Merino wool has been getting a lot of attention recently. Even if you’ve been living under a rock you’re almost sure to have heard about this fantastic material that somehow regulates body temperature, wicks away sweat, is hypoallergenic, and doesn’t smell. Is it too good to be true? Actually, no. Turns out Merino Wool is the best at keeping you warm and dry, naturally. Here’s why 100% merino wool beanies really stand up to the hype.
Merino wool comes from merino sheep, a particularly high-quality breed of sheep that originated in Spain. Now, you can find merino sheep all over the world thanks to the growing popularity of merino wool for many types of clothing. The reason that merino wool is so highly regarded is because of how soft and fine it is. Wool is judged by its diameter, which is measured in microns. The lower the number, the finer (and therefore less itchy and coarse) the wool. Wool from a typical sheep can be 40 microns or more. Merino wool, on the other hand, is typically about 24 microns (at the most). Top-tier merino wool can be as low as 15 microns. While merino wool has been around for a long time (in fact, merino sheep are the world's oldest breed, originating in the 12th century), its mainstream popularity is fairly recent. Because of its fantastic temperature regulating qualities and how lightweight it is, merino wool clothes were first primarily used for outdoor sports clothing. Think high-tech base layers and ultra-soft winter socks. But it didn’t take long for merino wool to find its way into everyday closets. Now, you’ll find it in many types of clothes from technical tee-shirts to underwear and more!
If you’ve looked at any merino wool products, you know that this super-soft wool comes at a price. A 100% merino wool beanie is going to cost more than something made from coarse wool or synthetic materials like acrylic. And at first glance, it might be hard to tell why 100% merino wool is more expensive. But the higher price of merino wool is worth it for quite a few reasons. If you’ve grown tired of the itchy feeling that a typical wool beanie leaves you with, picking a merino wool beanie is your solution. Thanks to its fine weave and soft fibers, beanies made from 100% merino wool lay comfortably against your skin, rather than giving you the prickly feeling you get with heavier weight wool. Merino wool is also very warm while still being lightweight, which makes it a top pick for winter clothing. And that’s just the start...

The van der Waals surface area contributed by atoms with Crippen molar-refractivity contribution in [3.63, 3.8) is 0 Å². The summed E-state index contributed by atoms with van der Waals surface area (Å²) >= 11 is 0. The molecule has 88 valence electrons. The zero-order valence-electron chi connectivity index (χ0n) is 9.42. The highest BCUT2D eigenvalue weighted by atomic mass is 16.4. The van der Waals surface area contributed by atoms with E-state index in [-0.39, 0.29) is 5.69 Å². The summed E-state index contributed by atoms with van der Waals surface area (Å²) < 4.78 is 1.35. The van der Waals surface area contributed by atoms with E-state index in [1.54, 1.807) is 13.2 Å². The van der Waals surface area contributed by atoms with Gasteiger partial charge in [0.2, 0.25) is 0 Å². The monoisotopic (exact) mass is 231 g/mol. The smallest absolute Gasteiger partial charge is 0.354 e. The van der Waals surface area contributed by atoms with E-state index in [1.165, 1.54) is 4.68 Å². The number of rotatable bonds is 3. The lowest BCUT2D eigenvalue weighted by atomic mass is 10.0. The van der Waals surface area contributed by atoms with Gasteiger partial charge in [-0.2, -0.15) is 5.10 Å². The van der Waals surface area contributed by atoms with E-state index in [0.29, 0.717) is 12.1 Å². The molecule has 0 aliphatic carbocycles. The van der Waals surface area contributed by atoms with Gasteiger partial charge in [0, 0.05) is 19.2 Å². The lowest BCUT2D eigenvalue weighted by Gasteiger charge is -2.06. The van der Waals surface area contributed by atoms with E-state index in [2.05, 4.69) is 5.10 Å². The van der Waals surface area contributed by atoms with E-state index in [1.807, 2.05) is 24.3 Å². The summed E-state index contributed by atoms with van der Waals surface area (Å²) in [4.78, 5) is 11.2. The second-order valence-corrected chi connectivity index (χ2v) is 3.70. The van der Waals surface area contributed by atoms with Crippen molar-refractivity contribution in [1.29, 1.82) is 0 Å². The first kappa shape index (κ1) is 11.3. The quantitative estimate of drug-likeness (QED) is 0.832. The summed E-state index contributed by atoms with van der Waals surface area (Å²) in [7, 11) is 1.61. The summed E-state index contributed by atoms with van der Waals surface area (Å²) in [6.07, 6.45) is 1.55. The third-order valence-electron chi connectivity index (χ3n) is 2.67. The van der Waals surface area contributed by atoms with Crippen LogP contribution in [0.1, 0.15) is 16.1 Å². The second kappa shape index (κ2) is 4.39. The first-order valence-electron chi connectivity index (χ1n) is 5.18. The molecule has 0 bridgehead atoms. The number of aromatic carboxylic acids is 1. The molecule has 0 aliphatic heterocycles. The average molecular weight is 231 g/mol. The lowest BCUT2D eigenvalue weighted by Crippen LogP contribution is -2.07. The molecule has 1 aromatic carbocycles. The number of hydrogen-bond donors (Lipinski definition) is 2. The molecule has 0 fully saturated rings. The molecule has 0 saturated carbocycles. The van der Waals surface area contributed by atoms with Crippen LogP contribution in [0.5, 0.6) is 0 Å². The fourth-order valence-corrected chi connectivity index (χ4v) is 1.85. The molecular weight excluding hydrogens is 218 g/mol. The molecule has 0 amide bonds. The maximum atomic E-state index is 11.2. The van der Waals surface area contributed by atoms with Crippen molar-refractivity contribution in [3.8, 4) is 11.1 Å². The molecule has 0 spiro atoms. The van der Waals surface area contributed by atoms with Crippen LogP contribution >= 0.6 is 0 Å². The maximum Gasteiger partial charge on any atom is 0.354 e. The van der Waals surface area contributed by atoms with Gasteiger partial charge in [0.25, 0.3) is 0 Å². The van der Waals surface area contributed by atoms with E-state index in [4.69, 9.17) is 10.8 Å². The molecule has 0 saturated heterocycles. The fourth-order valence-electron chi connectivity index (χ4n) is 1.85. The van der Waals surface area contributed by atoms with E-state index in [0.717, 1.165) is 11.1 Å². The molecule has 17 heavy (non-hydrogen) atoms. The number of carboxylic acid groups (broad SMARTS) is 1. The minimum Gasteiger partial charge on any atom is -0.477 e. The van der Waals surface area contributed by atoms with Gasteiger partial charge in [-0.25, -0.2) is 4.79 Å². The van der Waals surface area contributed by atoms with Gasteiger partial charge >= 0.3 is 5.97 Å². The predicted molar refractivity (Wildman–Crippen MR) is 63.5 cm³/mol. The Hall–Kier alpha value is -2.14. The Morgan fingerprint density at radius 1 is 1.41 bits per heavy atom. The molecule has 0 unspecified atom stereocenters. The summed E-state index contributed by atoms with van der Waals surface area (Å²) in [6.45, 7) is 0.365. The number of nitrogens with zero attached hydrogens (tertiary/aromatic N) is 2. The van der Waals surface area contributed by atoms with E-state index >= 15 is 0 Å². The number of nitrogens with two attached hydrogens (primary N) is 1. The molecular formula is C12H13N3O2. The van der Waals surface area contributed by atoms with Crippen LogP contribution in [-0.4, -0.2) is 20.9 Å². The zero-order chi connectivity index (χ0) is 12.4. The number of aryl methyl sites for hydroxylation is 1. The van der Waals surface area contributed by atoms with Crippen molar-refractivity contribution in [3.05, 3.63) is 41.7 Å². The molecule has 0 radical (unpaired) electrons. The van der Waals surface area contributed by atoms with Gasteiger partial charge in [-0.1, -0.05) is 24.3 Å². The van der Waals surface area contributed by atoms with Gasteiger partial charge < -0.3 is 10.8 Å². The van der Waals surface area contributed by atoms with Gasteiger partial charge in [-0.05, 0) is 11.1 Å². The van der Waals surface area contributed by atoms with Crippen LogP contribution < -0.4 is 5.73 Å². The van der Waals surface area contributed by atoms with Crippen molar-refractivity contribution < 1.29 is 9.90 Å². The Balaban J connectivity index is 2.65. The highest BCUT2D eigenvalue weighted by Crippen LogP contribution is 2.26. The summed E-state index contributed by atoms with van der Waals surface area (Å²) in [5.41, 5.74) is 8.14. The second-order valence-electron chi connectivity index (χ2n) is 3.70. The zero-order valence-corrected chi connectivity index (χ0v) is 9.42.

Unlike synthetic fibers that can lock in heat when you don’t want it or super-thin materials that leave your ears freezing, merino wool adjusts to different temperatures. This is one of the reasons that merino beanies are so highly prized for outdoor activities. You know the feeling. You start out for your winter activity of choice on a freezing winter day, all layered up. And 20 minutes later, you’re dripping in sweat. Wearing a merino beanie helps your body stay at a stable temperature throughout the day. Thanks to the kinks in the natural fibers, merino wool traps air close to the skin to keep you from feeling the cold, and when you heat up, the natural structure of the wool lets sweat out, keeping you cool and dry.